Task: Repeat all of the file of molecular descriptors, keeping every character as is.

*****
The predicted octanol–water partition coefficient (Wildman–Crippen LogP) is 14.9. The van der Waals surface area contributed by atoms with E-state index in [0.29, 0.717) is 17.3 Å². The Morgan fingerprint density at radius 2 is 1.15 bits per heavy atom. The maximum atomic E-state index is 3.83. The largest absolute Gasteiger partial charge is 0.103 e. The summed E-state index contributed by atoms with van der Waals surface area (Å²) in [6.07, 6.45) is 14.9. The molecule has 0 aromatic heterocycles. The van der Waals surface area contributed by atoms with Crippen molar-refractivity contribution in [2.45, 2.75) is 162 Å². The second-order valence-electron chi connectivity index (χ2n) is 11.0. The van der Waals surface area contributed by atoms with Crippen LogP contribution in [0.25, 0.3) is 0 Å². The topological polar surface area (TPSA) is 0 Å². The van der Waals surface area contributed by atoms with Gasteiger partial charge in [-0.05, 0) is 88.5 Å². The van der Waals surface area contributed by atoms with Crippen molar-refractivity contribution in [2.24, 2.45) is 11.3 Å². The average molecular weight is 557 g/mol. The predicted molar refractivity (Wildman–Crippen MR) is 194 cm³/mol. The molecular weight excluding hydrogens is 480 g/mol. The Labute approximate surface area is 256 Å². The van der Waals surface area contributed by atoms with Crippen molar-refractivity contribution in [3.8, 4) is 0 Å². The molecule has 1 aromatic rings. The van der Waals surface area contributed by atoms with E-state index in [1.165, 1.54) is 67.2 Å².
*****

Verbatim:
The predicted octanol–water partition coefficient (Wildman–Crippen LogP) is 14.9. The van der Waals surface area contributed by atoms with E-state index in [0.29, 0.717) is 17.3 Å². The Morgan fingerprint density at radius 2 is 1.15 bits per heavy atom. The maximum atomic E-state index is 3.83. The largest absolute Gasteiger partial charge is 0.103 e. The summed E-state index contributed by atoms with van der Waals surface area (Å²) in [6.07, 6.45) is 14.9. The molecule has 0 aromatic heterocycles. The van der Waals surface area contributed by atoms with Crippen molar-refractivity contribution in [2.45, 2.75) is 162 Å². The second-order valence-electron chi connectivity index (χ2n) is 11.0. The van der Waals surface area contributed by atoms with Crippen LogP contribution in [0.25, 0.3) is 0 Å². The topological polar surface area (TPSA) is 0 Å². The van der Waals surface area contributed by atoms with Gasteiger partial charge in [-0.05, 0) is 88.5 Å². The van der Waals surface area contributed by atoms with Crippen molar-refractivity contribution in [2.24, 2.45) is 11.3 Å². The average molecular weight is 557 g/mol. The predicted molar refractivity (Wildman–Crippen MR) is 194 cm³/mol. The molecular weight excluding hydrogens is 480 g/mol. The Labute approximate surface area is 256 Å². The van der Waals surface area contributed by atoms with Crippen molar-refractivity contribution in [3.8, 4) is 0 Å². The molecule has 1 aromatic rings. The van der Waals surface area contributed by atoms with E-state index in [1.165, 1.54) is 67.2 Å².